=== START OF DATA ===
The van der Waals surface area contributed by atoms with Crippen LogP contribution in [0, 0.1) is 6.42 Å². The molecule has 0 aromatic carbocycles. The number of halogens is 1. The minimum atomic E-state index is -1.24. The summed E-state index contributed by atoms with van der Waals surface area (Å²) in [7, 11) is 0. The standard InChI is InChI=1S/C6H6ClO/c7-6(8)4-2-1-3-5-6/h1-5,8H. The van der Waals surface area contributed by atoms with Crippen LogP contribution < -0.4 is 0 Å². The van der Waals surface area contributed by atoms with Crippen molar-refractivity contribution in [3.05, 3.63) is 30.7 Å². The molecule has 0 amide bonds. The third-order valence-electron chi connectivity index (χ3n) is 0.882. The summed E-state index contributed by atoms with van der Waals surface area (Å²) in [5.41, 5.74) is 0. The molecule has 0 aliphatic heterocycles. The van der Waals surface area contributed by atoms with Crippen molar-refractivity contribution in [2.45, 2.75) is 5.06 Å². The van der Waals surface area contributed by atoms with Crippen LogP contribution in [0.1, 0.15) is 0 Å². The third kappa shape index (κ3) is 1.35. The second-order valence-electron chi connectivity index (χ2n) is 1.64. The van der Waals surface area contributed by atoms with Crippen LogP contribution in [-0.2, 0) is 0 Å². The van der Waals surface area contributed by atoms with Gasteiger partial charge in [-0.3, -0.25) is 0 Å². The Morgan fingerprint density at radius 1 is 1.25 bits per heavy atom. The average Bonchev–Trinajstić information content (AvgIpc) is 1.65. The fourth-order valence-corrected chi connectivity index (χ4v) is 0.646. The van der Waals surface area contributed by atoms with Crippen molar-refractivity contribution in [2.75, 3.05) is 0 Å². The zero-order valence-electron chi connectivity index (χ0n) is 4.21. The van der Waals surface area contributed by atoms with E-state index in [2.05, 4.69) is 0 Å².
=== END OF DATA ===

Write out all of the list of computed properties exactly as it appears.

The van der Waals surface area contributed by atoms with Crippen LogP contribution in [0, 0.1) is 6.42 Å². The molecule has 0 aromatic carbocycles. The number of halogens is 1. The minimum atomic E-state index is -1.24. The summed E-state index contributed by atoms with van der Waals surface area (Å²) in [7, 11) is 0. The standard InChI is InChI=1S/C6H6ClO/c7-6(8)4-2-1-3-5-6/h1-5,8H. The van der Waals surface area contributed by atoms with Crippen LogP contribution < -0.4 is 0 Å². The van der Waals surface area contributed by atoms with Crippen molar-refractivity contribution in [3.05, 3.63) is 30.7 Å². The molecule has 0 amide bonds. The third-order valence-electron chi connectivity index (χ3n) is 0.882. The summed E-state index contributed by atoms with van der Waals surface area (Å²) in [5.41, 5.74) is 0. The molecule has 0 aliphatic heterocycles. The van der Waals surface area contributed by atoms with Crippen molar-refractivity contribution in [2.45, 2.75) is 5.06 Å². The van der Waals surface area contributed by atoms with Crippen LogP contribution in [0.1, 0.15) is 0 Å². The third kappa shape index (κ3) is 1.35. The second-order valence-electron chi connectivity index (χ2n) is 1.64. The van der Waals surface area contributed by atoms with Crippen LogP contribution in [-0.2, 0) is 0 Å². The van der Waals surface area contributed by atoms with Gasteiger partial charge in [-0.3, -0.25) is 0 Å². The Morgan fingerprint density at radius 1 is 1.25 bits per heavy atom. The average Bonchev–Trinajstić information content (AvgIpc) is 1.65. The fourth-order valence-corrected chi connectivity index (χ4v) is 0.646. The van der Waals surface area contributed by atoms with Crippen molar-refractivity contribution in [2.75, 3.05) is 0 Å². The zero-order valence-electron chi connectivity index (χ0n) is 4.21. The van der Waals surface area contributed by atoms with E-state index in [2.05, 4.69) is 0 Å².